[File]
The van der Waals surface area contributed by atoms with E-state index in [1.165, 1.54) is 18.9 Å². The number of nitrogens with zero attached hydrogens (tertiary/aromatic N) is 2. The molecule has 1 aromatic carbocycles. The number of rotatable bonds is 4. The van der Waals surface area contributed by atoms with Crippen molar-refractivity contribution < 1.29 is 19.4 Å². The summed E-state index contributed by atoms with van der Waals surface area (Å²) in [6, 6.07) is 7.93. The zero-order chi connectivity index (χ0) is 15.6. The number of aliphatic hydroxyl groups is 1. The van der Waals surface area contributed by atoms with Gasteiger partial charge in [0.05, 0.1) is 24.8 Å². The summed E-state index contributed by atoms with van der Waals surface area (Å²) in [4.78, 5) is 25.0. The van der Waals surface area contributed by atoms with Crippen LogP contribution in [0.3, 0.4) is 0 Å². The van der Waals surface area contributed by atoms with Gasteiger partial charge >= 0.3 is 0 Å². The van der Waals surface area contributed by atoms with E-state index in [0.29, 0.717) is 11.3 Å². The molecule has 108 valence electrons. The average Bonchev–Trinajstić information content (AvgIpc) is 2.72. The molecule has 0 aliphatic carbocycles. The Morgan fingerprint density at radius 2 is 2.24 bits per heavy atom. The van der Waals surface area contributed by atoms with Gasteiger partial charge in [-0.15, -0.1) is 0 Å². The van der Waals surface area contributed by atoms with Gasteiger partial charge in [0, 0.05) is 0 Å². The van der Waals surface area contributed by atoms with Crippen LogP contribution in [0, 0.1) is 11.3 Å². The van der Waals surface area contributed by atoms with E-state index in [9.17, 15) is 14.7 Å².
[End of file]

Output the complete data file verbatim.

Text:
The van der Waals surface area contributed by atoms with E-state index in [1.165, 1.54) is 18.9 Å². The number of nitrogens with zero attached hydrogens (tertiary/aromatic N) is 2. The molecule has 1 aromatic carbocycles. The number of rotatable bonds is 4. The van der Waals surface area contributed by atoms with Crippen molar-refractivity contribution < 1.29 is 19.4 Å². The summed E-state index contributed by atoms with van der Waals surface area (Å²) in [6, 6.07) is 7.93. The zero-order chi connectivity index (χ0) is 15.6. The number of aliphatic hydroxyl groups is 1. The van der Waals surface area contributed by atoms with Gasteiger partial charge in [0.05, 0.1) is 24.8 Å². The summed E-state index contributed by atoms with van der Waals surface area (Å²) in [4.78, 5) is 25.0. The van der Waals surface area contributed by atoms with Crippen LogP contribution in [0.3, 0.4) is 0 Å². The van der Waals surface area contributed by atoms with Gasteiger partial charge >= 0.3 is 0 Å². The van der Waals surface area contributed by atoms with E-state index in [0.29, 0.717) is 11.3 Å². The molecule has 108 valence electrons. The average Bonchev–Trinajstić information content (AvgIpc) is 2.72. The molecule has 0 aliphatic carbocycles. The Morgan fingerprint density at radius 2 is 2.24 bits per heavy atom. The van der Waals surface area contributed by atoms with Gasteiger partial charge in [-0.15, -0.1) is 0 Å². The van der Waals surface area contributed by atoms with Gasteiger partial charge in [0, 0.05) is 0 Å². The van der Waals surface area contributed by atoms with Crippen LogP contribution in [0, 0.1) is 11.3 Å². The van der Waals surface area contributed by atoms with E-state index in [9.17, 15) is 14.7 Å².